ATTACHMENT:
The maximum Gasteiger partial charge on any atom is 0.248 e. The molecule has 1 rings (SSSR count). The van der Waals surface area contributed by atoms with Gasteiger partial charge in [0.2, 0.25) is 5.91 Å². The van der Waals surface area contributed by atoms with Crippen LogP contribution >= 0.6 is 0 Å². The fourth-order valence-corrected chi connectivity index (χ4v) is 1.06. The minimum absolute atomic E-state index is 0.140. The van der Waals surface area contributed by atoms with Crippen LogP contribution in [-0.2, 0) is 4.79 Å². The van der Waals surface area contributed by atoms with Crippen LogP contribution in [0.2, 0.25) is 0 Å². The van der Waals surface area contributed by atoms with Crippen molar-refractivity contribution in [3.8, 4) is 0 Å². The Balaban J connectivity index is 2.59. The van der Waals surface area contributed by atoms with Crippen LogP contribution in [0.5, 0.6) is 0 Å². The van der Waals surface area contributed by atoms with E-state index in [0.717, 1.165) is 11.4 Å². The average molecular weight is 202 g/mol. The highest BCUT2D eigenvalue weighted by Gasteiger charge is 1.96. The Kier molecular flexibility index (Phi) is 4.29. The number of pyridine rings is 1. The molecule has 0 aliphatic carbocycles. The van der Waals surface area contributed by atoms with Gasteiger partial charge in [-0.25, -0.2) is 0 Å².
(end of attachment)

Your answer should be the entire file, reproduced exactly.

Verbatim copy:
The maximum Gasteiger partial charge on any atom is 0.248 e. The molecule has 1 rings (SSSR count). The van der Waals surface area contributed by atoms with Gasteiger partial charge in [0.2, 0.25) is 5.91 Å². The van der Waals surface area contributed by atoms with Crippen LogP contribution >= 0.6 is 0 Å². The fourth-order valence-corrected chi connectivity index (χ4v) is 1.06. The minimum absolute atomic E-state index is 0.140. The van der Waals surface area contributed by atoms with Crippen LogP contribution in [-0.2, 0) is 4.79 Å². The van der Waals surface area contributed by atoms with Crippen LogP contribution in [0.2, 0.25) is 0 Å². The van der Waals surface area contributed by atoms with Crippen molar-refractivity contribution in [3.8, 4) is 0 Å². The Balaban J connectivity index is 2.59. The van der Waals surface area contributed by atoms with Crippen LogP contribution in [0.5, 0.6) is 0 Å². The van der Waals surface area contributed by atoms with E-state index in [0.717, 1.165) is 11.4 Å². The average molecular weight is 202 g/mol. The highest BCUT2D eigenvalue weighted by Gasteiger charge is 1.96. The Kier molecular flexibility index (Phi) is 4.29. The number of pyridine rings is 1. The molecule has 0 aliphatic carbocycles. The van der Waals surface area contributed by atoms with Gasteiger partial charge in [-0.25, -0.2) is 0 Å².